Johannesburg, South Africa - If FIFA really wants to stop unofficial brands from getting publicity at the World Cup, it should consider relaxing its approach off the pitch.
By detaining and questioning 36 young women for wearing orange mini-dresses, FIFA has given a Dutch beer company exactly the exposure it was seeking. The ambush marketing exercise has made headlines worldwide. It was even front page news for one South African paper.
No-one would be talking about this now if FIFA had simply ignored the women. Two of them could end up in jail. Criminalised for wearing a bright, short dress; imprisoned, alongside murderers and rapists. What good would that do?
Of course football’s governing body needs to protect the rights of its sponsors. They pay billions of dollars for exclusive use of World Cup branding and the tournament is FIFA’s main source of income.
However, the controversial mini-dresses had a logo the size of my little finger, on the hem. They were no different to the bright, orange outfits worn by most football-loving Dutch fans.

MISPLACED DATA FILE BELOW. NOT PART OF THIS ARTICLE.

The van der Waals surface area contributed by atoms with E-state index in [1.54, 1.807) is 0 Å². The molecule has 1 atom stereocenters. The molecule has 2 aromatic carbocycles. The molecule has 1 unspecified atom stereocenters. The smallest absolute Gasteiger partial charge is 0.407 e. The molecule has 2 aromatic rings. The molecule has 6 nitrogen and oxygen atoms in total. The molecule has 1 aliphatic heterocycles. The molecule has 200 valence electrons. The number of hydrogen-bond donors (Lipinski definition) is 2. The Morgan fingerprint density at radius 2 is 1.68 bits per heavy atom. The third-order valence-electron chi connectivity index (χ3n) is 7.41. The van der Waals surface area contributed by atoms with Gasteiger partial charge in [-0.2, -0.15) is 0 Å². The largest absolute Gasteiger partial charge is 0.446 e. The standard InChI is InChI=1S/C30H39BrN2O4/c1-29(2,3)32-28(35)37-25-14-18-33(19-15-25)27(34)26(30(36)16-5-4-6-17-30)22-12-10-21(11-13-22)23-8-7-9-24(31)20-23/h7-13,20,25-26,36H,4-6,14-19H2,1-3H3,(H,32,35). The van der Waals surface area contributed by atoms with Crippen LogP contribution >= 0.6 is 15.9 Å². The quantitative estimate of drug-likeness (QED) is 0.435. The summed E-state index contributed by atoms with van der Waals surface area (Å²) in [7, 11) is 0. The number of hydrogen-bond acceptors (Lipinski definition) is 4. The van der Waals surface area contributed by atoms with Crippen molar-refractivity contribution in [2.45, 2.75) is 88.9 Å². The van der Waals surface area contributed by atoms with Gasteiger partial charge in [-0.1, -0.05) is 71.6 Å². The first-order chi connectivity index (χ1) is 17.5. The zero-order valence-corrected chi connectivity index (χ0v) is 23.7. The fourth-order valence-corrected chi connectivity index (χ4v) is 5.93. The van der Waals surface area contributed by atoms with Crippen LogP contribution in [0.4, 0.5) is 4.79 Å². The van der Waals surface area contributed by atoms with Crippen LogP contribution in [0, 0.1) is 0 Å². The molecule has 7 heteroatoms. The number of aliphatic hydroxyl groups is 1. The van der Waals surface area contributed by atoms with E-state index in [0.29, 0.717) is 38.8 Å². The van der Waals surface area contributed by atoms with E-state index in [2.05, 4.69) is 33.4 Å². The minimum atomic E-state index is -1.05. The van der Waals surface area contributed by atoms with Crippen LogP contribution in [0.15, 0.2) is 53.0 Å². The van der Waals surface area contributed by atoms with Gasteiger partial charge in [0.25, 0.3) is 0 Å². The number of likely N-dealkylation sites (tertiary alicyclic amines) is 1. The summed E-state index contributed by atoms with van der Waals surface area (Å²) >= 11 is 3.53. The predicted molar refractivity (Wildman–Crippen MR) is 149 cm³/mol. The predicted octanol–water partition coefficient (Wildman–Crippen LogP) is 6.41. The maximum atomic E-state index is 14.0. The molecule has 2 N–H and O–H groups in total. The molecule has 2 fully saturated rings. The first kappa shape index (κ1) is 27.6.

FIFA does care about football. President Sepp Blatter has his critics and may appear eccentric at times but he is passionate about the game. His organization stands up to unwanted political interference in the affairs of national football associations, they invest in the sport’s grassroots and contribute to charity work.
However, there is a corporate stuffiness that is threatening to stifle football’s natural joie de vivre.
Rather than advertising to fans, it’s almost as if they are being told what to eat, what to drink, which car to drive and what credit card to use. The message is: "Come to the World Cup – as long as you live your life the FIFA way."
Where will it end? Will football fans have to stop wearing replica kits unless they are made by an official World Cup sponsor? Will countries have to cancel agreements with rival sportswear manufacturers?
Why doesn’t FIFA simply hand out plain overalls at the ticket gates so all supporters can look the same – happy, clappy, vuvuzela-blowing automatons in a sanitized sporting stadium, devoid of diversity and individual character.
As a sports reporter I normally dread working in football crowds - they make my life a misery. But after Holland’s group game against Denmark we filmed in the middle of 83,000 people without any trouble at all.
Although it made my life easier, it also raised concerns about the increasingly corporate direction the World Cup seems to be heading in.